Scientists have observed any water molecules moving around the day side of the Moon, using an instrument NASA's Lunar Reconnaissance Orbiter (LRO).
Scientists thought that the Moon was very dry until the last decade or so and water existing there mainly as pockets of ice in permanently shaded craters near the poles. But more recently, scientists have identified surface water in sparse populations of molecules bound to the lunar soil or regolith (loose rock).
The amount of the water molecules and locations vary based on the time of day in the Moon. This water is more common at higher latitudes and tends to hop/rise around as the surface heats up until temperatures drop and the molecules return to the surface. Scientists recently converted the (Lyman Alpha Mapping Project) LAMP’s light collection mode to measure reflected signals on the lunar dayside with more precision which allowing us to track more accurately where the water is and how much is present.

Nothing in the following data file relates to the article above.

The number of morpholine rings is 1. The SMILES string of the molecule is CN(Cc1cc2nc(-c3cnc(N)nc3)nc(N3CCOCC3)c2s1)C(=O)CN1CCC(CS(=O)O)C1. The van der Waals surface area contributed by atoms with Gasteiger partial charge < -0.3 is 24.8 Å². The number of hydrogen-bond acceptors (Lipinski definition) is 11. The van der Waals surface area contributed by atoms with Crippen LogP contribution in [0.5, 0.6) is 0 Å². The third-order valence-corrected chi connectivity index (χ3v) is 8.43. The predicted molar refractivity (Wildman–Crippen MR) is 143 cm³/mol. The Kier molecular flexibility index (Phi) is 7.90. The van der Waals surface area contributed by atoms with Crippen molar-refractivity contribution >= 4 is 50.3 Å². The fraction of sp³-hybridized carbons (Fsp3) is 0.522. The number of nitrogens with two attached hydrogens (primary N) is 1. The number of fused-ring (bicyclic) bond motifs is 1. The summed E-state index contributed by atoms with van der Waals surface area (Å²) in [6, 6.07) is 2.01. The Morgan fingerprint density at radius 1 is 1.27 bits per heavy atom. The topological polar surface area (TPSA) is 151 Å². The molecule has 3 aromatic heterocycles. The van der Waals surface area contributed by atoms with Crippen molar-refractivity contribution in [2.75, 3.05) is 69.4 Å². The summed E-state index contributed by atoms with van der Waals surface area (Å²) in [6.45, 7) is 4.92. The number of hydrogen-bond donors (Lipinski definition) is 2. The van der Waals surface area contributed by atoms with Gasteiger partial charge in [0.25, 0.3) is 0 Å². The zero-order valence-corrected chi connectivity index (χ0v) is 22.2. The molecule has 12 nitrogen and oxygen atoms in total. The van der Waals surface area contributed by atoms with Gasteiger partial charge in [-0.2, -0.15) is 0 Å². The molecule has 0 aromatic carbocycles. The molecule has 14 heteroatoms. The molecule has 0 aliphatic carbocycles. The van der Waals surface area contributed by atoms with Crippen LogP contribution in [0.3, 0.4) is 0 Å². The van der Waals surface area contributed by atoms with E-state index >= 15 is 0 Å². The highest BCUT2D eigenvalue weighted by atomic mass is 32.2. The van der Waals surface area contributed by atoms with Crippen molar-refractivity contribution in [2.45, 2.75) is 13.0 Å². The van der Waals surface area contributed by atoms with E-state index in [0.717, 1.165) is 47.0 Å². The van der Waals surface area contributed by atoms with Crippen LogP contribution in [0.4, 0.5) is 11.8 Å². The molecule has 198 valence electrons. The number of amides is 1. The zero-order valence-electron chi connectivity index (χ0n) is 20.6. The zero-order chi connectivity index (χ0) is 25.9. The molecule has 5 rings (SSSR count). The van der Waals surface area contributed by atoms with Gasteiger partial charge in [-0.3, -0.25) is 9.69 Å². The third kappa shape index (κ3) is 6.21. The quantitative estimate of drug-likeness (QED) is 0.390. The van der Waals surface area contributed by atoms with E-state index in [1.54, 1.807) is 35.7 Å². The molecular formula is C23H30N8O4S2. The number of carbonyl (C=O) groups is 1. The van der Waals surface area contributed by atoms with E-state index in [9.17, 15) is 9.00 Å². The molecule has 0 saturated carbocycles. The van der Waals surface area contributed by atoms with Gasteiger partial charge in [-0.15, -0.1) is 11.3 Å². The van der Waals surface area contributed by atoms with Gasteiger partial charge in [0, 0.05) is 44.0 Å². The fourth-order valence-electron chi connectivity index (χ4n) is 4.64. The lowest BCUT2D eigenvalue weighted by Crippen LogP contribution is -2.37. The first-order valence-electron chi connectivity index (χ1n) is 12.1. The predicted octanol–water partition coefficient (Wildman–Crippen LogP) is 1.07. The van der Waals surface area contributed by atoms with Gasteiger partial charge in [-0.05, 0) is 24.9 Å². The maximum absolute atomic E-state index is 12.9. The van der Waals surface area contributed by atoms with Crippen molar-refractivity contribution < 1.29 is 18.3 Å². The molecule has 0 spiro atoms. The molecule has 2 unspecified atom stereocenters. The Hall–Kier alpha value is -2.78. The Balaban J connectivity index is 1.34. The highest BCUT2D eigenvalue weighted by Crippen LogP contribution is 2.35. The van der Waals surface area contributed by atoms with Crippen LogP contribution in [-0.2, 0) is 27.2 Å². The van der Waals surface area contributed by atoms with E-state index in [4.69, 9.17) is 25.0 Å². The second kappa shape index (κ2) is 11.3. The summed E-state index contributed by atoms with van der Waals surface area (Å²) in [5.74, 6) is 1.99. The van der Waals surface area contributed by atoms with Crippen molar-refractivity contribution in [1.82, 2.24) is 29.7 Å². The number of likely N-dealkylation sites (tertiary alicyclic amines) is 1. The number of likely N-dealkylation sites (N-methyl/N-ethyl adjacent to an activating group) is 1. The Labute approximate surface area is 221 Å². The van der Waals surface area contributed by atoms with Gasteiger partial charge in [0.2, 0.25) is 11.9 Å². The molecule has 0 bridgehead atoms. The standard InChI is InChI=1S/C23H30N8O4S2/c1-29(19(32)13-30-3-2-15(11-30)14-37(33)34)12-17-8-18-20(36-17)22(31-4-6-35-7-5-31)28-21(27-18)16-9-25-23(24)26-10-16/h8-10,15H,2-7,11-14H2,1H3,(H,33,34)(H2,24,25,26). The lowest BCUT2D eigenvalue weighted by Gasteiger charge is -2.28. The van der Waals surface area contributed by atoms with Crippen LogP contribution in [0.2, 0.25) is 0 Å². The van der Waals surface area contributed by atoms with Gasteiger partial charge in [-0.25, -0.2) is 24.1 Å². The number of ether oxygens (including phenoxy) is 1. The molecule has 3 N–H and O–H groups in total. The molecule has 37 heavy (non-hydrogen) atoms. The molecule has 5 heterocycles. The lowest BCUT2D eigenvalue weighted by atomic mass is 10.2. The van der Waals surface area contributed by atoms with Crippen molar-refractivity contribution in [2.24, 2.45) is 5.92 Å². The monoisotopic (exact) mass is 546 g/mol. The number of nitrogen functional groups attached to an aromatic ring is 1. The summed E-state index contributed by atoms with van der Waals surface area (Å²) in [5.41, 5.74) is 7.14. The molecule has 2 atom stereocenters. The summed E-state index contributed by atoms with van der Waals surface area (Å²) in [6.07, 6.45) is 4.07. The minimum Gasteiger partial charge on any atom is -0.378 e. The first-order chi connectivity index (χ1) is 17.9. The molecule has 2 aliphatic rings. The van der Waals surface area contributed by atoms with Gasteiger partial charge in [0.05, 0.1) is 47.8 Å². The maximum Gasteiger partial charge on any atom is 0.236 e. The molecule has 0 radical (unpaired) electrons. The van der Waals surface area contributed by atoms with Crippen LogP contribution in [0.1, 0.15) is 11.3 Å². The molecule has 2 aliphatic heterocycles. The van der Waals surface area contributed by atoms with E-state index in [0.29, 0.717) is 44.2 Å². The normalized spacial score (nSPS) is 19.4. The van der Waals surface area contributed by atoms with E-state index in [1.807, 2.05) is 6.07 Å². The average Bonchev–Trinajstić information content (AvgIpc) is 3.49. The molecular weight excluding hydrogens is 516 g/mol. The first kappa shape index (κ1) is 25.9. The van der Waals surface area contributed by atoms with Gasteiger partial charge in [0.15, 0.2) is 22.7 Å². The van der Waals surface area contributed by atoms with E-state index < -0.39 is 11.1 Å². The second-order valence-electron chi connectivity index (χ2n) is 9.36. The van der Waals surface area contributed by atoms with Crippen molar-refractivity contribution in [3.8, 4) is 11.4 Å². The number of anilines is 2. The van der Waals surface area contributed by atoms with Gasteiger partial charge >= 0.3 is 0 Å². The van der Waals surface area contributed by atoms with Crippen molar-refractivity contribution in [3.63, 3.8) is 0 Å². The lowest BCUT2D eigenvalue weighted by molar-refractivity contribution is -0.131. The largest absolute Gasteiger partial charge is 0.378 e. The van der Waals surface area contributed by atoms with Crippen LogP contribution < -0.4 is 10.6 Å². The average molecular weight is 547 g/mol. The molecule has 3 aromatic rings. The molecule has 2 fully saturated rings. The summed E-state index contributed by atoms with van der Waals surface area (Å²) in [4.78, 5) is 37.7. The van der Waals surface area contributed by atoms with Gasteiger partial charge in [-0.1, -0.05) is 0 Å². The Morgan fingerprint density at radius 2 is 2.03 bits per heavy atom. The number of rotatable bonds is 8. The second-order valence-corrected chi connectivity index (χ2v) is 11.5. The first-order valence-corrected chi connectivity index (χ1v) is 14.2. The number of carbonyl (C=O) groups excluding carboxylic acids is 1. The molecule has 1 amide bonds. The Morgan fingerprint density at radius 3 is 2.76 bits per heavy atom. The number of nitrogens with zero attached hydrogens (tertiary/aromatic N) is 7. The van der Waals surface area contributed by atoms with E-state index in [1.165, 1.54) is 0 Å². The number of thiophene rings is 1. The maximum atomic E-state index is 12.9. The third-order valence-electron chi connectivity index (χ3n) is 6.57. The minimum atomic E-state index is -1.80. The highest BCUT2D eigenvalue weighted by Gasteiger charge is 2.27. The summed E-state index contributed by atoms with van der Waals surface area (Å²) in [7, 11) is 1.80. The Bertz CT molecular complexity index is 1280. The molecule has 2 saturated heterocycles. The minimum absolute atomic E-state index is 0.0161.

Again Scientists have hypothesized that hydrogen ions present in the solar wind may be the source of most of the Moon’s surface water.
However, if the lunar–water is present indeed, it can potentially be used by humans to make fuel or to use for radiation shielding or thermal management.
Please comment and follow this channel.